Live by Night: It looks and feels like a depression-era gangster flick in the vein of Road to Perdition and The Untouchables. What it really is: A gimmicky critique of contemporary issues like racial tensions, white privilege, immigration, intermarriage, televangelism, among others. There’s even an implicit address of the 2014 celebrity hack.
Which would have been well and good if it didn’t feel like an endless jumbled mess. Live by Night starring Ben Affleck is adapted from a 2012 novel of the same name by American author Dennis Lehane. He is the same guy behind Affleck’s directorial debut Gone Baby Gone, and other books-turned-films such as Mystic River and Shutter Island.
14 years on since the disastrous Gigli, Ben Affleck is still laughable as a gangster. I didn’t find him persuasive as an autistic jiu jitsu-trained numbers savant in last year’s The Accountant, but I still enjoyed most of that movie. Here he just does not fit the role. At all. He is flippant, impulsive and overall shallow. And this time, unlike in The Accountant, Affleck’s performance manages to bring down the whole movie experience.
I’d say Ben Affleck owes a debt of gratitude to the director for casting him as the lead, but the director is Ben Affleck. In fact he even wrote and co-produced the whole thing in a (cue the Sad Affleck memes) shambolic effort at auteurism. But hey, after a Best Picture for Argo and critical praise for a poignant showing in Gone Girl, the Hollywood world is Ben Affleck’s oyster.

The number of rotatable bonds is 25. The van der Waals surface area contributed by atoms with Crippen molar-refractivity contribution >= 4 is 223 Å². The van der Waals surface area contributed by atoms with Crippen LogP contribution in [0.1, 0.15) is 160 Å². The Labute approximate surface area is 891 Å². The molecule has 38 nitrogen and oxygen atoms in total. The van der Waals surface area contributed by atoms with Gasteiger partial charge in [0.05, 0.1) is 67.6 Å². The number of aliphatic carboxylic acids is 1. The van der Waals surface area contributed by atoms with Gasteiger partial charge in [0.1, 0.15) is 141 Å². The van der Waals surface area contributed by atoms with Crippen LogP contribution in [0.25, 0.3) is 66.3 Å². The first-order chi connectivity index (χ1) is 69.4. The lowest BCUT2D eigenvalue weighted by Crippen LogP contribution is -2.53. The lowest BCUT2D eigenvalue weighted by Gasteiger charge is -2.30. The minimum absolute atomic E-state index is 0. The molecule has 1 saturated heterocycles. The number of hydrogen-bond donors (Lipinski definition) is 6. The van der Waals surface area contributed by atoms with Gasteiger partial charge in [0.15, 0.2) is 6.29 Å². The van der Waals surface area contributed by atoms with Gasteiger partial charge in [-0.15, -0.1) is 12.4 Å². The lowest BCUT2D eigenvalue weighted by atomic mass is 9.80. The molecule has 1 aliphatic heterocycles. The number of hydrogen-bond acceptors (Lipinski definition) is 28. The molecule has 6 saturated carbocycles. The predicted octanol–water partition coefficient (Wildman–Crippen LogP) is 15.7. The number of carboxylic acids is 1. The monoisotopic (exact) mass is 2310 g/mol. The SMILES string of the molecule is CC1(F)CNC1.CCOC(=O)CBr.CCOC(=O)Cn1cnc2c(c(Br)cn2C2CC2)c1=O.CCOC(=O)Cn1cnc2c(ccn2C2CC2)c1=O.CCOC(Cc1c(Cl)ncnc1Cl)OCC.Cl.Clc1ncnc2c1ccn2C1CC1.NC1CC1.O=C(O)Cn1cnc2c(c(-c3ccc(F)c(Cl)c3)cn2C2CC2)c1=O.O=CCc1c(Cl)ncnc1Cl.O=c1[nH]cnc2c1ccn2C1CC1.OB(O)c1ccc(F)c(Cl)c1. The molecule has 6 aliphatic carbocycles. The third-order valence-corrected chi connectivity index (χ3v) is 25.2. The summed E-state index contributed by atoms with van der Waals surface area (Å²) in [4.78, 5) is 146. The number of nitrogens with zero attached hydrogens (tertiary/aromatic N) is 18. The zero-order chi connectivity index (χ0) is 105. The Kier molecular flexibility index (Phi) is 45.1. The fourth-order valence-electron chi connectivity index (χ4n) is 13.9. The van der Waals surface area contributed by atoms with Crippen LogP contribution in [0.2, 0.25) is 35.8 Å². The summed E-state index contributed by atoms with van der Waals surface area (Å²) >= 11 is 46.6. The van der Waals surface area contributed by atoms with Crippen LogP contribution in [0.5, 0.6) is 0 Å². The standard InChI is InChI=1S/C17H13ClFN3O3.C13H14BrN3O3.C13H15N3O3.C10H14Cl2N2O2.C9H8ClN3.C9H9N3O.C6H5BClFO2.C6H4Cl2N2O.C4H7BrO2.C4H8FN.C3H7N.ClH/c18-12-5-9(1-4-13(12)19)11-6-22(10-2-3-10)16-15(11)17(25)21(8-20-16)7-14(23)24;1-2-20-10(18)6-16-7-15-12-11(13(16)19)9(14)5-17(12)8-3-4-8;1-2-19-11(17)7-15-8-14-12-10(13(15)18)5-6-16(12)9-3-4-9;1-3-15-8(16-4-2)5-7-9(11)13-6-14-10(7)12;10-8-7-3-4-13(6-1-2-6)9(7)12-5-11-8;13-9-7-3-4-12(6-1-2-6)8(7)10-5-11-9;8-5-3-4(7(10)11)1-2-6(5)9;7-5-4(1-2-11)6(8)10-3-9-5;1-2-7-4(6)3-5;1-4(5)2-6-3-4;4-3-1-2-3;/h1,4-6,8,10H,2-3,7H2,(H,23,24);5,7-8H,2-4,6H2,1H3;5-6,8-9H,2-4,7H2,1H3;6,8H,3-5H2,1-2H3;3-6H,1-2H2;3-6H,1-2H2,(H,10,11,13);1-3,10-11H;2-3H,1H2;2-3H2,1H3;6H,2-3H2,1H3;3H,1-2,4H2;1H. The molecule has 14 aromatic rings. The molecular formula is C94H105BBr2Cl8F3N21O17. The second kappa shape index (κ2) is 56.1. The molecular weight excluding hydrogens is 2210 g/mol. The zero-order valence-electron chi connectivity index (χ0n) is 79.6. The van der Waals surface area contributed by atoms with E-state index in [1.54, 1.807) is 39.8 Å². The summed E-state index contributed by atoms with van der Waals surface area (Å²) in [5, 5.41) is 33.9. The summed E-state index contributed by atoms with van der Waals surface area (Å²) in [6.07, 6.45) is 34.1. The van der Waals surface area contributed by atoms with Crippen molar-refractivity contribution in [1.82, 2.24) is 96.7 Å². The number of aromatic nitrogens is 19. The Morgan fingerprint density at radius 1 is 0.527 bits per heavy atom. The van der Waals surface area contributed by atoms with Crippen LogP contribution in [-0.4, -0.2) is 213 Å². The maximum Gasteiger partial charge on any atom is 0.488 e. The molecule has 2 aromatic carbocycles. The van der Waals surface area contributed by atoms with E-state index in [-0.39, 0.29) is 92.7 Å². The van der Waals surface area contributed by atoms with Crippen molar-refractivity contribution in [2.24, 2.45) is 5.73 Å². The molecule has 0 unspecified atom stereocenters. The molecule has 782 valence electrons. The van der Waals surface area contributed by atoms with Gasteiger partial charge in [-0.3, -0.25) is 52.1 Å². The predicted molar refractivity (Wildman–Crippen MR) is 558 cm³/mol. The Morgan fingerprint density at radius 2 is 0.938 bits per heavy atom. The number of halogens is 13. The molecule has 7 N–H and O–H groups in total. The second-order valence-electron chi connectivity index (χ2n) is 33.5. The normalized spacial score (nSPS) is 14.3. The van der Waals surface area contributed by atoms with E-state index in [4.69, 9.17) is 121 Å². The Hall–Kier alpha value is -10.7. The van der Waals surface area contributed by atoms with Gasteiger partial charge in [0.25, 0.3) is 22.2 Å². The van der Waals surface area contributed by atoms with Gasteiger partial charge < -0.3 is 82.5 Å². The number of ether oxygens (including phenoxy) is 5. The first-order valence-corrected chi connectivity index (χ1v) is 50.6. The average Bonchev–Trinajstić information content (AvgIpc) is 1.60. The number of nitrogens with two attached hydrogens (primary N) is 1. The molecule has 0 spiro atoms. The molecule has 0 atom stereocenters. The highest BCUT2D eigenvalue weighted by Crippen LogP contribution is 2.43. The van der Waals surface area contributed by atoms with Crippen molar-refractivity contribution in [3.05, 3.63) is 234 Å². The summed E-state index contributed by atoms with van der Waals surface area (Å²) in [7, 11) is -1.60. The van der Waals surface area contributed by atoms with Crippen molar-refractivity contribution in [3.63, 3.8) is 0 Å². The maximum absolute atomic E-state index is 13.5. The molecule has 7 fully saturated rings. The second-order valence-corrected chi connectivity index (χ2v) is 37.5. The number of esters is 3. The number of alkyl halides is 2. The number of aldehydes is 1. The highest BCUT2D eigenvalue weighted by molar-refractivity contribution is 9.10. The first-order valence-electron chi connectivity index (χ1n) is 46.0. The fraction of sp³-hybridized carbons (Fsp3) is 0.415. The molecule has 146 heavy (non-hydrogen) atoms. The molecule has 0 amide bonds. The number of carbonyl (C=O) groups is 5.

A lot is wrong with Live by Night. Its scope is too broad, its storytelling too eager to please. In just over two hours, the film crams in all the complex and intricate plots of HBO’s Boardwalk Empire doing away with the grace, subtlety and gripping action that characterized that show.
With all that said, I still can’t look past the ill-advised casting choices for this movie. I could tell Sienna Miller’s fake Irish accent even from this side of Earth’s hemisphere, singer Miguel cannot act to save his life, and Chris Messina is a poor man’s Joe Pesci. Even the usually reliable Zoe Saldana falls short.
But in the midst of all this is Elle Fanning. Her incredible performance as a Prohibition-era false prophet is a little ray of sunshine. You can even tell that she lifts Affleck’s performance in their scenes together. If only her character was given the deserving attention of the script and its writer.
In the end Live by Night turns out to be a hollow shell; it looks like the real deal from the outside, but in reality lacks the substance to make it worthwhile.